पोस्ट विवरण
काली मिर्च
Krishi Gyan
23 Apr

Efficient Cultivation of Black Pepper

Black pepper is a spice crop that is primarily produced in India. Its cultivation is mainly done in Kerala, Karnataka, and Tamil Nadu in India. Every year, India exports approximately 20 billion worth of black pepper to foreign countries. It contains Vitamin A, Vitamin E, Vitamin K, Vitamin C, Vitamin B6, thiamine, niacin, sodium, and potassium, which boosts immunity. Black pepper protects against colds, coughs, and viral flu. Also, since it is exported from India every year, there is an increasing trend among farmers towards its cultivation nowadays.

How to Cultivate Black Pepper?

  • Climate: A hot and humid climate is considered most suitable for the cultivation of black pepper, where the temperature ranges between 20 to 30°C. The black pepper crop can tolerate a minimum temperature of 10.0°C and a maximum of 40.0°C.
  • Soil: All types of soil are suitable for black pepper cultivation, but dry, fertile, and red soil is considered the best. The soil should have good water retention capacity to prevent the roots of plants from drying out or getting damaged. The pH value of the soil for black pepper cultivation should be between 5 to 6.5.
  • Suitable Time: According to experts, September is considered a good time for sowing black pepper. It can be planted either by cutting or by transplanting.
  • Efficient Varieties: Improved varieties of black pepper include Panniyur 1, Panniyur 2, Panniyur 3, Panniyur 4, Panniyur 5, Subhakara, Sreekara, Panchami, Pournami, etc.
  • Time and Method of Sowing Black Pepper: The appropriate time for transplanting black pepper using cuttings is mid-September. After transplanting, light irrigation should be done. Cuttings are also used for planting black pepper. One or two nodes of the black pepper plant are cut and planted. These nodes are placed in a row, keeping in mind the distance between the rows so that there is enough space between plants. Approximately 666 plants should be planted in one acre. Each plant can yield produce for about 25 to 30 years. The climbing of vines of black pepper is done using poles or wooden supports. Although the black pepper plant can climb up to a height of 30m to 45 m, its vine is allowed to grow only up to a height of 8m to 9m for easy harvesting.
  • Irrigation Management: Continuous irrigation should be carried out from November-December months to the end of March in black pepper crops. Then irrigation should be stopped in black pepper when the monsoon arrives. This helps to increase crop yield by up to 50%. In hot weather, irrigation should be done every other day.
  • Weed Control: Plow the field twice thoroughly to control weeds in black pepper. Do the first plowing in the month of May-June and the second in October-November. Weeding can also be done in black pepper for better crop growth and higher yield.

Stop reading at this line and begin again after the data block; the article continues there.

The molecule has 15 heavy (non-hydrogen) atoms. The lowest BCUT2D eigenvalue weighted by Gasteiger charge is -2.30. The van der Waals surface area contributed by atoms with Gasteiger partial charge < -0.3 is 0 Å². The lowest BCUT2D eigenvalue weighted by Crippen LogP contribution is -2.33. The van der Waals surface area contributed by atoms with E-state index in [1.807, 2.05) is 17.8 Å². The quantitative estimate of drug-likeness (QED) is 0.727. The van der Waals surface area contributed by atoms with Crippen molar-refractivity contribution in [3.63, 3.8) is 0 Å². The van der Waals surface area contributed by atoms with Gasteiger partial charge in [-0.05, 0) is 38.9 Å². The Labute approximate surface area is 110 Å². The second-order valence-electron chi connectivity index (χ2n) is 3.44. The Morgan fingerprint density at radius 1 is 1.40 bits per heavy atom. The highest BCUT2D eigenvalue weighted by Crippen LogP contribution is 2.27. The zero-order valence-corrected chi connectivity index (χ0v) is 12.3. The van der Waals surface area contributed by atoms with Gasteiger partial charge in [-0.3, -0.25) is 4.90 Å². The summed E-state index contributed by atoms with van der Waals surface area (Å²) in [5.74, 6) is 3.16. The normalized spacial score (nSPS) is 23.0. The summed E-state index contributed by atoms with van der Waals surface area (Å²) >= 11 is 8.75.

Disease Management

  • Foot Rot Disease: This is a fungal disease that affects the roots and stems of the plant. It causes yellowing of the leaves and later, the leaves wither. Additionally, black spots appear on the lower stems. For its control, consult agri-experts and use appropriate fungicides.
  • Leaf Spot Disease: This is a disease spread by fungi that affects the leaves, stems, and fruits of black pepper. Small, round spots appear on the leaves and fruits, which later turn brown or black. For its control, consult agri-experts and use appropriate fungicides.

Pest Management

  • Mealybugs: These are small, white insects that live on plant sap. These insects suck the juice of the leaves, causing them to turn yellow, and their growth is stunted. Additionally, a sticky residue is released on the plant. To control them, one can use appropriate pesticides under the guidance of agri-experts.
  • Thrips: These are tiny sucking insects that feed on the sap of leaves and flowers. As a result, silver scars appear on the leaves and flowers. To control them, one can use appropriate pesticides under the guidance of agri-experts.
  • Whiteflies: These white flies suck the sap of plants, causing the leaves to turn yellow, the growth of the plants is delayed, and a sticky residue is released on the plants. Proper pesticides can be used to control this pest under the guidance of agri-experts.

What kind of challenges do you face while cultivating black pepper? Share your answer and experience with us by commenting. Follow the 'Krishi Gyan' channel now for more such interesting and important information. Don't forget to like and share the post with fellow farmers.

Frequently Asked Questions (FAQs)

Q: In which month is black pepper farming done?

A: The transplantation of black pepper plants is done in the month of September, during which the weather is humid and there is also rainfall. Therefore, this is the most suitable time.

Q: How many days does it take for a black pepper plant to bear fruit?

A: A black pepper plant starts yielding produce approximately 3 years after transplanting. About 1kg of black pepper is harvested from one plant every year.

Q: How to grow black pepper seeds?

A: Take seeds of good quality black pepper and then mix them well with organic fertilizer in a seeding tray. Then sow the seeds in a pot to a depth of about ½ inch and water it. Place the pot in an area where there is abundant sunlight.

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